So Chris Simcox gave a lecture at Boise State University, but he definitely didn’t control the event nor the debate (nor did the College Republicans for that matter!). Although we only had about 48 hours to organize ourselves, we managed to pack the room with our people; we must have had at least 85% of the room from the Boise State Cultural Center and MEChA in particular.
Before the event we created t-shirts that said “Not on Our Campus” on one side and on the back we each put different slogans. Mine said “Illegal Immigration Began in 1492.) We cut out black bandannas from sheets of cloth and we put them around our mouths. The idea was that our civil disobedience would be a visible silent protest. But by packing the room we also disabled him from speaking to a wider or like-minded audience, which was great.
Before we went in the Boise police and the building manager for the student union came in to speak to us about civil disobedience on campus. We were told that if we did anything that was deemed disruptive by the College Republicans or by the student union building staff, we would be removed; if we refused to leave, we would be arrested. One of the things that could be constituted as disruptive, according to this man, was our clothing and our bandannas. I found this especially interesting: we could be kicked out of a student building, which student tuition fees fund, as a result of wearing t-shirts and bandannas as a form of fee speech that is protected under the First Amendment of the Constitution.
Obviously as I have written here and elsewhere, I am not an absolutist when it comes to freedom of expression. I do think there should be limits, especially on hate speech, but I do not believe that civil disobedience should be limited–especially when that civil disobedience is in support of human rights. Ironically, I kicked a student out of the Cultural Center at Boise State a few years ago for wearing a Ku Klux Klan emblem on his jacket (the Cultural Center, which used to be known as the Multiethnic Cultural Center until they were forced by the administration to be more open to other students and thus forced to change their name) because he was wearing it in the one safe space on campus for students of color and international students. I was reprimanded at the highest levels of this university (i.e., by the President). And yet somehow the student union manager seemed to think that it was okay for us to be thrown out for wearing t-shirts that expressed values of human rights (t-shirts, I might add, that were printed and given to us by the ASBSU–the student government body).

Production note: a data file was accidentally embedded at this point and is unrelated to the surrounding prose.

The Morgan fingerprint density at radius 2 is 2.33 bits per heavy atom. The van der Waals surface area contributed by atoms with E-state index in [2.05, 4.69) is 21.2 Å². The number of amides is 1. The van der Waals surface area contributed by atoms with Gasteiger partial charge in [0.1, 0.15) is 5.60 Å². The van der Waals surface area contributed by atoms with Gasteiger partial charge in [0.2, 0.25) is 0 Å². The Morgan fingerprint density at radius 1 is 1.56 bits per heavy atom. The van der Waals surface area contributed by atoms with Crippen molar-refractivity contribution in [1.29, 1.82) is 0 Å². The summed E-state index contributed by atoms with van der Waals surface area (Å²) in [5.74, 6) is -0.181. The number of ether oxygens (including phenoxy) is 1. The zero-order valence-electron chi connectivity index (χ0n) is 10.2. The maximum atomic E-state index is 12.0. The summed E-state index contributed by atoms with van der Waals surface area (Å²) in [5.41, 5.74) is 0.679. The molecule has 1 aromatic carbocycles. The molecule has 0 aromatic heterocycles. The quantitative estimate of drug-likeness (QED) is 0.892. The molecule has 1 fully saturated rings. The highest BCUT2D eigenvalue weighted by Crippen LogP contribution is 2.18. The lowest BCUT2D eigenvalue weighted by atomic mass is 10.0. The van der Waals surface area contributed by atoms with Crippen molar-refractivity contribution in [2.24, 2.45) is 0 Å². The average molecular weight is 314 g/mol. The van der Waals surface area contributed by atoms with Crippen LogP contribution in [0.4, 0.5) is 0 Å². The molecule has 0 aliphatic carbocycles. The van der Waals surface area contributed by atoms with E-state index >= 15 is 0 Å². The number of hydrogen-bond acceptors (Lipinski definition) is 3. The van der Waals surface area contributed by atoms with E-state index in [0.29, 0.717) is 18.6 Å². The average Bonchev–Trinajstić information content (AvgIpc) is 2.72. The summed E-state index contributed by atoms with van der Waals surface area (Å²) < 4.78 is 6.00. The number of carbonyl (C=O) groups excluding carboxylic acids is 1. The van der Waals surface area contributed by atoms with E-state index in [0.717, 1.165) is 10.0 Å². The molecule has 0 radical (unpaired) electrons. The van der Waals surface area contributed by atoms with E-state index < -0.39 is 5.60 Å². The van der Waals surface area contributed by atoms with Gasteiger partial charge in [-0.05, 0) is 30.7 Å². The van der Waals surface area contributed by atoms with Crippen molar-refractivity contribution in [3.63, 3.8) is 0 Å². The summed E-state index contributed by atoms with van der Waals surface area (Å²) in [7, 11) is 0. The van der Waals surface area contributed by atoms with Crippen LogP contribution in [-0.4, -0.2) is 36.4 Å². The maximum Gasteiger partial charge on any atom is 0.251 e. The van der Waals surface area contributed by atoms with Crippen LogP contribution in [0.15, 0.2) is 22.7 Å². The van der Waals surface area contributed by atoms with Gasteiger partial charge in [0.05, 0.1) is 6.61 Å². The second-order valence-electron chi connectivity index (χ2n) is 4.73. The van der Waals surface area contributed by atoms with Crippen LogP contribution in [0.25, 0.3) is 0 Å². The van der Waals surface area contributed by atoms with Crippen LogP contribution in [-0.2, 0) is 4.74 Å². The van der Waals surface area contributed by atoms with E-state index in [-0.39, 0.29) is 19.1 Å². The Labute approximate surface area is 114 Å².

We were also told that there might be circumstances under which we would be removed for disrupting the event. Again, ironically, one of the College Republicans kept physically harassing (i.e., touching) one of the MEChA students, yet he was just asked to move his chair; he was not forced to leave. Clearly there is a double standard here for the rules applied to white people and the rules applied to brown people.
In the end we came out strong as we took control of the debate once Simcox finished speaking. He altered his usual hate rhetoric to mask his work, much like President Bush (i.e., for Bush “no child left behind” = all children left behind, or “healthy forests” = chop down all the trees). But during the discussion students were armed with facts, were strong, and made it clear who he really is and what he really stands for. Of course the College Republicans found these facts to be laughable. And Chris Simcox called the Southern Poverty Law Center “the number one hate group in America” (irony of all ironies!). But in the end the students from the Cultural Center felt empowered, which I think is one of the best outcomes of the event.